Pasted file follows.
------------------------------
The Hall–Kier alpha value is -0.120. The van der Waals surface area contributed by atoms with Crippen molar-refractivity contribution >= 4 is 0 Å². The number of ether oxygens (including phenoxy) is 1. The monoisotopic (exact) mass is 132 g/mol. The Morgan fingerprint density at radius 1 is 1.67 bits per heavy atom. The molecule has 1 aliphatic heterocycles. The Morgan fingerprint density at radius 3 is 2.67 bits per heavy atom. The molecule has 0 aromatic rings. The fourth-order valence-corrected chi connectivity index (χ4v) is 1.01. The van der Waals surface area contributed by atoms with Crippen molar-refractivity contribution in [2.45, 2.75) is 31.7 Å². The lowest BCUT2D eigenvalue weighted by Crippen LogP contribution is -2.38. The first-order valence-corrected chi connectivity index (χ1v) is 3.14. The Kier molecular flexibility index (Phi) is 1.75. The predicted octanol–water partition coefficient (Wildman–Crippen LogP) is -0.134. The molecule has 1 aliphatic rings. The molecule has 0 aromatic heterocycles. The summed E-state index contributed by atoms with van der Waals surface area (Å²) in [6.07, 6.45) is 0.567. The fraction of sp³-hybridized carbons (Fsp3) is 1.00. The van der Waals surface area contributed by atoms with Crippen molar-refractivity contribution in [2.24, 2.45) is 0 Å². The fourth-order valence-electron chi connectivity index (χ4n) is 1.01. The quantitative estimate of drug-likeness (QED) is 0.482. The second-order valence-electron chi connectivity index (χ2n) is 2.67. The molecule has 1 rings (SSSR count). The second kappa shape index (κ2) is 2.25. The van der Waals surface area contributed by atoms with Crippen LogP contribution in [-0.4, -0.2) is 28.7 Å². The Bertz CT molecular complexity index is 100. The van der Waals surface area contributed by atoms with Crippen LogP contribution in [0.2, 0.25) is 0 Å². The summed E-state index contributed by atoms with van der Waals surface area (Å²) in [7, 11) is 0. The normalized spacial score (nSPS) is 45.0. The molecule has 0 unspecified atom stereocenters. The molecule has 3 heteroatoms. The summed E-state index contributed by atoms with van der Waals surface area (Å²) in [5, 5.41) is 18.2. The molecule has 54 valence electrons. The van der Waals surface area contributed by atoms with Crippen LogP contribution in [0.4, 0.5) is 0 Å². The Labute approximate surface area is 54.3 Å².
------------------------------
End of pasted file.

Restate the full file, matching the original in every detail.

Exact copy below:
The Hall–Kier alpha value is -0.120. The van der Waals surface area contributed by atoms with Crippen molar-refractivity contribution >= 4 is 0 Å². The number of ether oxygens (including phenoxy) is 1. The monoisotopic (exact) mass is 132 g/mol. The Morgan fingerprint density at radius 1 is 1.67 bits per heavy atom. The molecule has 1 aliphatic heterocycles. The Morgan fingerprint density at radius 3 is 2.67 bits per heavy atom. The molecule has 0 aromatic rings. The fourth-order valence-corrected chi connectivity index (χ4v) is 1.01. The van der Waals surface area contributed by atoms with Crippen molar-refractivity contribution in [2.45, 2.75) is 31.7 Å². The lowest BCUT2D eigenvalue weighted by Crippen LogP contribution is -2.38. The first-order valence-corrected chi connectivity index (χ1v) is 3.14. The Kier molecular flexibility index (Phi) is 1.75. The predicted octanol–water partition coefficient (Wildman–Crippen LogP) is -0.134. The molecule has 1 aliphatic rings. The molecule has 0 aromatic heterocycles. The summed E-state index contributed by atoms with van der Waals surface area (Å²) in [6.07, 6.45) is 0.567. The fraction of sp³-hybridized carbons (Fsp3) is 1.00. The van der Waals surface area contributed by atoms with Crippen molar-refractivity contribution in [2.24, 2.45) is 0 Å². The fourth-order valence-electron chi connectivity index (χ4n) is 1.01. The quantitative estimate of drug-likeness (QED) is 0.482. The second-order valence-electron chi connectivity index (χ2n) is 2.67. The molecule has 1 rings (SSSR count). The second kappa shape index (κ2) is 2.25. The van der Waals surface area contributed by atoms with Crippen LogP contribution in [-0.4, -0.2) is 28.7 Å². The Bertz CT molecular complexity index is 100. The van der Waals surface area contributed by atoms with Crippen LogP contribution in [0.2, 0.25) is 0 Å². The summed E-state index contributed by atoms with van der Waals surface area (Å²) in [7, 11) is 0. The normalized spacial score (nSPS) is 45.0. The molecule has 0 unspecified atom stereocenters. The molecule has 3 heteroatoms. The summed E-state index contributed by atoms with van der Waals surface area (Å²) in [5, 5.41) is 18.2. The molecule has 54 valence electrons. The van der Waals surface area contributed by atoms with Crippen LogP contribution in [0.4, 0.5) is 0 Å². The Labute approximate surface area is 54.3 Å².